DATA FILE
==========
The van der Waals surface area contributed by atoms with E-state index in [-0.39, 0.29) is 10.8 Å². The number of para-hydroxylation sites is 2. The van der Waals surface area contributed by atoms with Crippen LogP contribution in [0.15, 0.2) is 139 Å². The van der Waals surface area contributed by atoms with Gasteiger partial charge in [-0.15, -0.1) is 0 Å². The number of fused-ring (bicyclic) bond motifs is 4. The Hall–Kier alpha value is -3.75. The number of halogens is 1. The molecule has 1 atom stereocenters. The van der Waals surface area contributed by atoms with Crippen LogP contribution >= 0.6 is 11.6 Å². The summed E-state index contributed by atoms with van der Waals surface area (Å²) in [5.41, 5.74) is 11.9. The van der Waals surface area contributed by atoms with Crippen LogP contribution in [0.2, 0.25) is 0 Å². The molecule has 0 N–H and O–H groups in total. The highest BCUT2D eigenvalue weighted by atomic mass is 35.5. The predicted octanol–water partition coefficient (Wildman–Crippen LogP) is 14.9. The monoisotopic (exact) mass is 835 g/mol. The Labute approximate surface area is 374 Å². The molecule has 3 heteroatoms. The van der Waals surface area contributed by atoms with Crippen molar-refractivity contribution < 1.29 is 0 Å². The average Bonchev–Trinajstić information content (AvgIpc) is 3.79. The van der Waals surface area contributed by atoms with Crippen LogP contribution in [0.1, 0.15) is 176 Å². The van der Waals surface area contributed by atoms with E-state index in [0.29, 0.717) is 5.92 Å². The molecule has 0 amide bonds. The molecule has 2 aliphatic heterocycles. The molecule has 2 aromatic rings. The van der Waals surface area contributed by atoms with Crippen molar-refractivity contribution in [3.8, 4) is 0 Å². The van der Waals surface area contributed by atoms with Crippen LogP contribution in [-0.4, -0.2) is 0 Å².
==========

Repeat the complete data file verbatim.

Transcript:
The van der Waals surface area contributed by atoms with E-state index in [-0.39, 0.29) is 10.8 Å². The number of para-hydroxylation sites is 2. The van der Waals surface area contributed by atoms with Crippen LogP contribution in [0.15, 0.2) is 139 Å². The van der Waals surface area contributed by atoms with Gasteiger partial charge in [-0.15, -0.1) is 0 Å². The number of fused-ring (bicyclic) bond motifs is 4. The Hall–Kier alpha value is -3.75. The number of halogens is 1. The molecule has 1 atom stereocenters. The van der Waals surface area contributed by atoms with Crippen LogP contribution >= 0.6 is 11.6 Å². The summed E-state index contributed by atoms with van der Waals surface area (Å²) in [5.41, 5.74) is 11.9. The van der Waals surface area contributed by atoms with Crippen LogP contribution in [0.2, 0.25) is 0 Å². The molecule has 0 N–H and O–H groups in total. The highest BCUT2D eigenvalue weighted by atomic mass is 35.5. The predicted octanol–water partition coefficient (Wildman–Crippen LogP) is 14.9. The monoisotopic (exact) mass is 835 g/mol. The Labute approximate surface area is 374 Å². The molecule has 3 heteroatoms. The van der Waals surface area contributed by atoms with Crippen molar-refractivity contribution < 1.29 is 0 Å². The average Bonchev–Trinajstić information content (AvgIpc) is 3.79. The van der Waals surface area contributed by atoms with Crippen LogP contribution in [0.1, 0.15) is 176 Å². The van der Waals surface area contributed by atoms with E-state index in [0.29, 0.717) is 5.92 Å². The molecule has 0 amide bonds. The molecule has 2 aliphatic heterocycles. The molecule has 2 aromatic rings. The van der Waals surface area contributed by atoms with Crippen molar-refractivity contribution in [3.8, 4) is 0 Å². The van der Waals surface area contributed by atoms with Crippen LogP contribution in [-0.4, -0.2) is 0 Å².